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Wednesday, July 18th, 2007

The Brazilians come in around six and are comatose when I get up. My driver from the hostel comes at around eleven. He is a big rotund older fellow, balding with a moustache, and large eyes that never seem to quite focus on you. He is jovial, and seems keen to practice his English, which is pretty good but a bit halting. We jump in his little car and he goes tearing down the street, peeling around corners, barely missing passing car doors, pedestrians, trucks, land mines. There is almost no margin for error each time but he always squeezes through, it is like an obstacle course at the Grand Prix. The traffic is chaos, and no one seems to be paying much attention to lanes, the road or each other. And all the while, the driver manages to keep a running conversation going. I ask him about the beards, or lack of them. “This is the New Russia,” he replies. “Are most people happier now than before?” I ask him. He tells me that although now people can own cars and go out to eat in restaurants, there were certain benefits to the old system that are missed now, such as free education and medicine. He tells me that he was on the state rowing team when he was younger, but now without state sponsorship it doesn’t exist anymore. In a half hour we arrive at the airport. I hand him a fifty ruble note and he bursts out in a laugh and a big smile, shaking my hand vigorously. I enter the airport, go through a metal detector and see a small group gathered around the entrance to the gates. I walk up, there is a small, disinterested looking young girl draped over a chair, staring sourly at everyone. I walk up and begin to pass her. “Wait,” she says, holding her hand up. Apparently, passengers can only go in in waves at appointed times. I go up to the bar, have a beer and wait. About an hour later I go back down, and apart from waiting on a very long line, everything goes smoothly. In fact, they don’t ask me a single question along the way and seem to barely check the paperwork. The flight takes about two and a half hours and by mid-afternoon, I am in Frankfurt (once again), waiting for my transfer flight to DC and back to the States. This flight proceeds uneventfully for the most part as well, and by nightfall I am home. The trip is finally over. I have been feeling a profound sadness all day long, a sense that something monumental and wonderful has just happened in my life, and that it has now come to a close. It will take weeks, months to put it in perspective. I have seen so many new places, met so many new people, people I never knew existed. It has been life-affirming after all, unexpectedly and delightfully. I hope that my new friends, who I will never see again, do well, and I wish them the best of luck, I wish them health and success and happy lives. And I hope that the memories from this magical journey stay with me for a long, long time to come.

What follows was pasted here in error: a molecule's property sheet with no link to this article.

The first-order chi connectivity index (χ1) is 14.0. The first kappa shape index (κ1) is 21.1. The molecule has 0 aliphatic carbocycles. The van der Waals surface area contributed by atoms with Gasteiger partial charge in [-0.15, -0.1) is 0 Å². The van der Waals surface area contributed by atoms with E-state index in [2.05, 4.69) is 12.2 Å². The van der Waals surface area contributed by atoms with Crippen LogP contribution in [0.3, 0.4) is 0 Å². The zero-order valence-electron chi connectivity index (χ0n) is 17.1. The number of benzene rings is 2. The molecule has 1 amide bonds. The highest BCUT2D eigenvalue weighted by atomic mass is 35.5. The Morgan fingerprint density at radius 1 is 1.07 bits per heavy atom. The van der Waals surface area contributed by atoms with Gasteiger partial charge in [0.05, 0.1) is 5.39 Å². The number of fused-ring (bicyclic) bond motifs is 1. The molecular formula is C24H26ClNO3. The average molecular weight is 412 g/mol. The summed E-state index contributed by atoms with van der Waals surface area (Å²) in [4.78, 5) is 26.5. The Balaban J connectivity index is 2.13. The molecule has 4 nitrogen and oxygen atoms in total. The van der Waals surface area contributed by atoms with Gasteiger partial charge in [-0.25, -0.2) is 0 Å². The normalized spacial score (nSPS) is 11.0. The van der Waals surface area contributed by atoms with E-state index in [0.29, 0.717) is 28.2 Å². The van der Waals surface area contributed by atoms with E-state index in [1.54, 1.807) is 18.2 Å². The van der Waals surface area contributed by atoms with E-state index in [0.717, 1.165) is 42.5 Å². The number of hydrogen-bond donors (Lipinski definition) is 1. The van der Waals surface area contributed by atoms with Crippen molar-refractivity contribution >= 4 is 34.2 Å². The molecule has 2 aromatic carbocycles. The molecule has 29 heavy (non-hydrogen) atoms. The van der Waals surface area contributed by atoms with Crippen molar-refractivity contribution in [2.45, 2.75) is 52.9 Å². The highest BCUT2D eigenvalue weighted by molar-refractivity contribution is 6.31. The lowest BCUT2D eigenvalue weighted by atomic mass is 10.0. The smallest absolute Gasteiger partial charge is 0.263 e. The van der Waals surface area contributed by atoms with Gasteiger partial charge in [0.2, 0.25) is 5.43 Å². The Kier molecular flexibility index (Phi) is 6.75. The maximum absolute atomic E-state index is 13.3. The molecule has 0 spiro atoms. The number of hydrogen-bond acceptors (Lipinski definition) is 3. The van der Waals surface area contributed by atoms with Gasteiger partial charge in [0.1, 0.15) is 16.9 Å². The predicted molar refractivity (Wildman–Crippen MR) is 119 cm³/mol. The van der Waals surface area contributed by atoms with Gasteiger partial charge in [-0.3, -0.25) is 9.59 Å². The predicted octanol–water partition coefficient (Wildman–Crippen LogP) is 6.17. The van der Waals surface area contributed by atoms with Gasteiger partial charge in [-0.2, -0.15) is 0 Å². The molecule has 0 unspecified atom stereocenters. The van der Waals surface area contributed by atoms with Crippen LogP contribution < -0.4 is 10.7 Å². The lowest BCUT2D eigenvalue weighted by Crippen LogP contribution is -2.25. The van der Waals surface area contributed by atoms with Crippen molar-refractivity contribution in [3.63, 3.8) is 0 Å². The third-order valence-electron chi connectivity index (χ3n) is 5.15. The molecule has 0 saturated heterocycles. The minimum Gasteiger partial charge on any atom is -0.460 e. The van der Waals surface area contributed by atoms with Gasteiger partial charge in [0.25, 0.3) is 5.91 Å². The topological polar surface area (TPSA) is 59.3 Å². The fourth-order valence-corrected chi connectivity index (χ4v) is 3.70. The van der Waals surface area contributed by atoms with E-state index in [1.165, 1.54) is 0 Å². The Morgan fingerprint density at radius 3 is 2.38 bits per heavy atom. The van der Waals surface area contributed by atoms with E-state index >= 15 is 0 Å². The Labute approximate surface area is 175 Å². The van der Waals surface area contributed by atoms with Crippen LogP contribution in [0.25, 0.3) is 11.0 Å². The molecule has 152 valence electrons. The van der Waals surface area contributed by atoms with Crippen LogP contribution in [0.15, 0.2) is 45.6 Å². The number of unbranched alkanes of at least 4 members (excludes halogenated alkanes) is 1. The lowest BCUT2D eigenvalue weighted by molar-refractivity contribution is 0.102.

Wednesday, July 18th, 2007